Some examples serve to illuminate such findings. Teachers were adamant that the “no judgment” rule of the QFT was important for cultivating student growth. For example, one teacher stated, “Left to themselves, they became more willing to move beyond the obvious, to explore. The ‘no judging’ rule encouraged more divergent thinking.” Another teacher commented, “the fact that questions wouldn’t be judged helped their confidence.” Finally, one teacher summed up, noting “students felt comfortable asking questions without being judged.” Perhaps due to this belief regarding the importance of “no judgment,” student and teacher reminders regarding the “no judgment” rule was one of the most common themes seen within the classroom observations. If teachers adapt the QFT to a point where students are not reminded of the importance of “no judgment,” it is unclear if the same positive outcomes would result.
On the other hand, what happens when students’ curiosity is sparked through the QFT, but they’re left with nowhere to go to answer their questions? Our results suggest that engaging in reflection, talking about next steps, and providing space for students to explore and answer their curiosity questions is an important part of the QFT process. Over 50% of our sample reported that they only “sometimes” engaged in the reflection step of the QFT. Similarly, although the majority reported “sometimes” or “often” discussing the “next steps” with students, very few reported “very often.” Some scholars argue that if curiosity is left unsatisfied it can lead to disengagement with learning, suggesting that allowing students to explore and answer their questions through reflection and a clear roadmap of next steps may be particularly important for producing positive student outcomes.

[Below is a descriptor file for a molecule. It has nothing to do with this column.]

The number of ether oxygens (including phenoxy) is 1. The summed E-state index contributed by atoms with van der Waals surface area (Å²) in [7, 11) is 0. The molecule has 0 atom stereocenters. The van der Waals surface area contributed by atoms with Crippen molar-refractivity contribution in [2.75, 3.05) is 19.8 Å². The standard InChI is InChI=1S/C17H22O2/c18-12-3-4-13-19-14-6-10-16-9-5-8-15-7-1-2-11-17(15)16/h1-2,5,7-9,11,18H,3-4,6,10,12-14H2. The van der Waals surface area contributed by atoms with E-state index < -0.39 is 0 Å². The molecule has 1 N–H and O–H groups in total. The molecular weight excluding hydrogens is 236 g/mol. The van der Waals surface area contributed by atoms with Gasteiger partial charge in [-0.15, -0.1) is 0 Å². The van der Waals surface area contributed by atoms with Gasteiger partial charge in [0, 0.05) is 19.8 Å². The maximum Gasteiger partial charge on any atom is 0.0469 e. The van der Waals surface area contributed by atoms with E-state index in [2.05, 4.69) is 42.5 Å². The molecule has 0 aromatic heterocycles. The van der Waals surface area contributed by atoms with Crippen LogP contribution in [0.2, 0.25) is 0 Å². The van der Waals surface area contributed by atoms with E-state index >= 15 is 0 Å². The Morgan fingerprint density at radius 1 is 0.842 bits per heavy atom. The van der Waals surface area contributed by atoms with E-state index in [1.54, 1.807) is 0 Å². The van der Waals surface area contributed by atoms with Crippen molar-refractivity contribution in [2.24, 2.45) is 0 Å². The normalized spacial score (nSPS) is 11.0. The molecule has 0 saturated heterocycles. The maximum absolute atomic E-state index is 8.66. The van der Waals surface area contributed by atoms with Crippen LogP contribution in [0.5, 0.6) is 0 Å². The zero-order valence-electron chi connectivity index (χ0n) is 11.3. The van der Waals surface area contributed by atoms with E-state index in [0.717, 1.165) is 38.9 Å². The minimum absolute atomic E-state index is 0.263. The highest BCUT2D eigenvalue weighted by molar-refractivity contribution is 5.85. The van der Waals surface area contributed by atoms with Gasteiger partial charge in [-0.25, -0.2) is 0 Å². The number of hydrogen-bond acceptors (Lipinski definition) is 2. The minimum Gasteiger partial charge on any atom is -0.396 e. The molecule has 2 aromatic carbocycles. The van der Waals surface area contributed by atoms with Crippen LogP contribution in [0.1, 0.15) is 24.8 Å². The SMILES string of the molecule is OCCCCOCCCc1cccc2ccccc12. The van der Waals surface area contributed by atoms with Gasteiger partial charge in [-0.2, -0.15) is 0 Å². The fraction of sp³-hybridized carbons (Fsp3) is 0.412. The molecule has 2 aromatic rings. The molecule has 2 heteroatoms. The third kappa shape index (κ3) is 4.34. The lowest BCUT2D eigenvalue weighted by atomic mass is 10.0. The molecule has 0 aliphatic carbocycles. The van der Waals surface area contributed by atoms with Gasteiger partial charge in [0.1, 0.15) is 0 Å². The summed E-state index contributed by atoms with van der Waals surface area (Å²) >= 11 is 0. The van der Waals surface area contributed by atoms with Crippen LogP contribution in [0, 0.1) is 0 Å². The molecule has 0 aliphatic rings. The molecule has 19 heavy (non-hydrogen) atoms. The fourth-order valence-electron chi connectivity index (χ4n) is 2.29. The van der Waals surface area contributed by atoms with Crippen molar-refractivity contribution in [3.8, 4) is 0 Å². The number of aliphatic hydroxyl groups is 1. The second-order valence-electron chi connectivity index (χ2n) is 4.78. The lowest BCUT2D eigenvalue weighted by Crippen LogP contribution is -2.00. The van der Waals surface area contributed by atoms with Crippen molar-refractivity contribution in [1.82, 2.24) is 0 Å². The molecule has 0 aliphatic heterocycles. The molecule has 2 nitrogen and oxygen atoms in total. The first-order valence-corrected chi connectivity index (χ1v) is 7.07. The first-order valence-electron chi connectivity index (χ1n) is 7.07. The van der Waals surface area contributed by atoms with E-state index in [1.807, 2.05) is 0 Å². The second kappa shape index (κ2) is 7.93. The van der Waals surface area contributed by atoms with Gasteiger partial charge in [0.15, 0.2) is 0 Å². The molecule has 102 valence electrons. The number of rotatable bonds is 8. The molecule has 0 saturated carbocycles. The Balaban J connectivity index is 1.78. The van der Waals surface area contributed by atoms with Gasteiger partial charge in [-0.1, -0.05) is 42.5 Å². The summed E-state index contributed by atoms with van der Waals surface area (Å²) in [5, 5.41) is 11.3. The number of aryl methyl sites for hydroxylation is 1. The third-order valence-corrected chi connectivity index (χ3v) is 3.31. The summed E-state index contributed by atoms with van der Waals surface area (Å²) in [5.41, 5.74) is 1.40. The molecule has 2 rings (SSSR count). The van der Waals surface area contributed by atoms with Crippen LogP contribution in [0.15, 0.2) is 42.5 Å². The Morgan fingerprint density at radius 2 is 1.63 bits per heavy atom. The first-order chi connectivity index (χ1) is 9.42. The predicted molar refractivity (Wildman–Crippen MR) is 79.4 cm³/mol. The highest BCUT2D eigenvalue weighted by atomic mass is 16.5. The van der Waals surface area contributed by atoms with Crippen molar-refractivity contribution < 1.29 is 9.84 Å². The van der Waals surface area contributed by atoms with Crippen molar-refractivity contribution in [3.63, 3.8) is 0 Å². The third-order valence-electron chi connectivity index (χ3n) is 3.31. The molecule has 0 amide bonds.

Achieving high quality fidelity-of-implementation of any intervention without adaptation is not always easily achieved, wanted, or feasible. In fact, many scholars are beginning to speak of integrity-of-implementation over fidelity-of-implementation—what are the core elements of the intervention that have to be in place in order to achieve positive outcomes? The Right Question Institute has worked to identify such core steps of the QFT that can be facilitated in order to achieve positive outcomes. Likewise, our research suggests that implementing the QFT in the classroom with either high fidelity, high dosage, or both, will lead to positive outcomes for youth curiosity, divergent thinking, school engagement, and self-efficacy. Today’s students are poised to enter into a more and more complex, diverse, globalized knowledge economy where strengths such as curiosity, creativity, and self-efficacy are increasingly valued. Finding ways to implement core tenets of the QFT with rigor and regularity, while at the same time adapting the QFT to their own individual needs and classrooms, will allow educators to help foster students with the skills and strengths needed to meet today’s challenges.
Shelby Clark is a doctoral candidate in applied human development at Boston University where her research focuses on the development of intellectual character strengths, such as curiosity, in adolescents and young adults. She formerly worked as a school counselor in St. Paul, Minnesota, where she became interested in the power of curiosity and questions for fostering school success and engagement for all students. Over the past two years she has been engaged in a study of the QFT on student curiosity and related outcomes across four Northeastern high schools. She can be contacted at firstname.lastname@example.org.